JG It certainly does represent such a success story, but radical democratic ideas are still only really embryonic and implicit in the programme and practice of much of the pro-Corbyn movement within the Labour Party. It’s a strange situation. The leadership of the party is clearly committed to such an agenda, while many of their followers would be content to see the restoration of post-war top-down social democratic models.
There is very little campaigning on democratic issues as such, and the interest in co-operative models and workers’ self-management is largely coming from the top of the party and networks of intellectuals close to it, rather than from the grassroots. The June 2017 party manifesto has become an almost religious touchstone for Corbynites, but most of its proposals were really informed by a statist, centralising social-democratic set of assumptions.
The extraordinary thing here is that it is the leadership itself (Corbyn, the Shadow Chancellor John McDonnell, and their closest advisors) who have been actively encouraging criticism of the manifesto from a radical democratic and libertarian socialist perspective, apparently seeing the manifesto itself as a limited compromise with traditionalist elements in the party that they would like to go beyond. But it remains to be seen whether we can convince the broader ‘mass’ of Corbyn-supporters that explicitly radical democratic demands must be a part of their agenda, rather than that being entirely dominated by an opposition to ‘austerity’, an opposition that in itself has not necessarily a democratic dimension.
The fantasy of a benign Corbyn-led government simply reversing austerity and restoring the generous, paternalistic, social-democratic state to its former glory remains a strong one with much of the Labour membership, I’m afraid. But it is very encouraging that the leadership itself is keen to overcome it.
é Looking at how the Labour Party intervened to stop the action of some of its councils in implementing urban development plans opposed by local communities, do you see a potential municipal turn of the Labour Party in such actions?
JG Labour has already had a very proud history of what is called ‘municipal socialism.’ The most famous example is the period during which the Bennite Left, under the leadership of Ken Livingstone, ran the Greater London Council in the early 1980s. Radical democratic ideas were already a direct influence on many of their policies, including the democratisation of cultural policy, the empowerment of women and minorities, the promotion of innovative forms of co-operative enterprise, etc.
This programme was popular, and the entire GLC was abolished by Thatcher in 1985 because the Tories couldn’t beat the Labour left politically in London. Right now, the Corbynite city council of Preston is being seen as the beacon and exemplar for radical municipalities to follow, pursuing a bold regeneration plan through the development of collective resources and high levels of popular participation. So, it is not a question of any such radical municipalise being ‘potential’; it is part of our heritage and its revival is well underway.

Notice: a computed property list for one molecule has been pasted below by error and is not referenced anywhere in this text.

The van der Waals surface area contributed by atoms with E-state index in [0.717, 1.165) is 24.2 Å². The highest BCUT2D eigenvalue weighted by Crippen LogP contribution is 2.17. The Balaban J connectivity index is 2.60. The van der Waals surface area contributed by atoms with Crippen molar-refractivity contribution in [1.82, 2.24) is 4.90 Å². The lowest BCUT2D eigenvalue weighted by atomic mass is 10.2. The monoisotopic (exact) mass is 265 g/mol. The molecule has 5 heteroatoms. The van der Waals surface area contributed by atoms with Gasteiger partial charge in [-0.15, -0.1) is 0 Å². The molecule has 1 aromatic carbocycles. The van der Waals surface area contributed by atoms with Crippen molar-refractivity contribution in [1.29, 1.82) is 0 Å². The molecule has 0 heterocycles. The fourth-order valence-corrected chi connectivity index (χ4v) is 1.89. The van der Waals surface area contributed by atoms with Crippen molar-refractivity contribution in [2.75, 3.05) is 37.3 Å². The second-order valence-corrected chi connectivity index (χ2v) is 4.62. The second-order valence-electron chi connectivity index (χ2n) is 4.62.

é In a recent article called “Acid Corbynism,” you argue that “technologies of the self” such as yoga or clubbing can raise political consciousness if collectivised. Should such instances be part of a new strategy for urban movements?
JG Again, this all depends on the context. Where opportunities present themselves for such practices to be radicalised or to become vehicles of radicalisation, then those opportunities should be taken. But I think the issue is as much about trying to ensure that such technologies do not become wholly captured by neoliberal culture in the way that certain kinds of yoga and meditation practice clearly have been, as it is about finding ways to positively use them to our advantage – which might or might not be possible in different cases.
As for dance music culture: again, I can only really speak with authority about the British context here. There certainly was a moment around 1993/4 when the burgeoning rave culture was widely perceived as constituting a form of popular resistance to both bourgeois individualism and patriarchal norms. The leadership of the Labour Party and broader labour movement had no interest whatsoever in collaborating positively with it however, and were more than happy to collude with the Tory government in suppressing it; or rather, suppressing those forms of it that could not be easily disciplined by the logic of commercialisation and capital accumulation – once those radical forms had been neutralised, governments were happy to tolerate the growth of a depoliticised commercial club scene.
Now that we have a radical leadership that is genuinely open-minded about a whole range of social, political and cultural issues, there is finally a reason at least to start discussing the question of how far such cultural technologies and practices might be deployed for emancipatory purposes. Whether this applies in other national contexts, I can’t really say. But I would say that to some extent, the capture of the leadership of the institutional Left by the radical Left has been a necessary precondition for making those conversations possible at all.